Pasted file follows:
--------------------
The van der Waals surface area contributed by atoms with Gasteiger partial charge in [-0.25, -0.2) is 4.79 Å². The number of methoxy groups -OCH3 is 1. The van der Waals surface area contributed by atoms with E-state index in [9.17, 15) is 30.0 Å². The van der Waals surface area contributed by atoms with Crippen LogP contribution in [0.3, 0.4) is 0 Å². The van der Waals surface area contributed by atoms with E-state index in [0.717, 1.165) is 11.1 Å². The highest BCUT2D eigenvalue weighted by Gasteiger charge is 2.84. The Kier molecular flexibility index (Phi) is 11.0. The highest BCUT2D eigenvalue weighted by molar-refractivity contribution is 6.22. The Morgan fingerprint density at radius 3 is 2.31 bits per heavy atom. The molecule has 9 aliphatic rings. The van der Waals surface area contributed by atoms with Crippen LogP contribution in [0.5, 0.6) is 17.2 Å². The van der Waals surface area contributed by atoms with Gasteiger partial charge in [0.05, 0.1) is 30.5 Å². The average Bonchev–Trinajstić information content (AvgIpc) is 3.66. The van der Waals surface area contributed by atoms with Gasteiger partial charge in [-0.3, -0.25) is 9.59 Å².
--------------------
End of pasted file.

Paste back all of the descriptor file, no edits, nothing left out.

The van der Waals surface area contributed by atoms with Gasteiger partial charge in [-0.25, -0.2) is 4.79 Å². The number of methoxy groups -OCH3 is 1. The van der Waals surface area contributed by atoms with E-state index in [9.17, 15) is 30.0 Å². The van der Waals surface area contributed by atoms with Crippen LogP contribution in [0.3, 0.4) is 0 Å². The van der Waals surface area contributed by atoms with E-state index in [0.717, 1.165) is 11.1 Å². The highest BCUT2D eigenvalue weighted by Gasteiger charge is 2.84. The Kier molecular flexibility index (Phi) is 11.0. The highest BCUT2D eigenvalue weighted by molar-refractivity contribution is 6.22. The Morgan fingerprint density at radius 3 is 2.31 bits per heavy atom. The molecule has 9 aliphatic rings. The van der Waals surface area contributed by atoms with Crippen LogP contribution in [0.5, 0.6) is 17.2 Å². The van der Waals surface area contributed by atoms with Gasteiger partial charge in [0.05, 0.1) is 30.5 Å². The average Bonchev–Trinajstić information content (AvgIpc) is 3.66. The van der Waals surface area contributed by atoms with Gasteiger partial charge in [-0.3, -0.25) is 9.59 Å².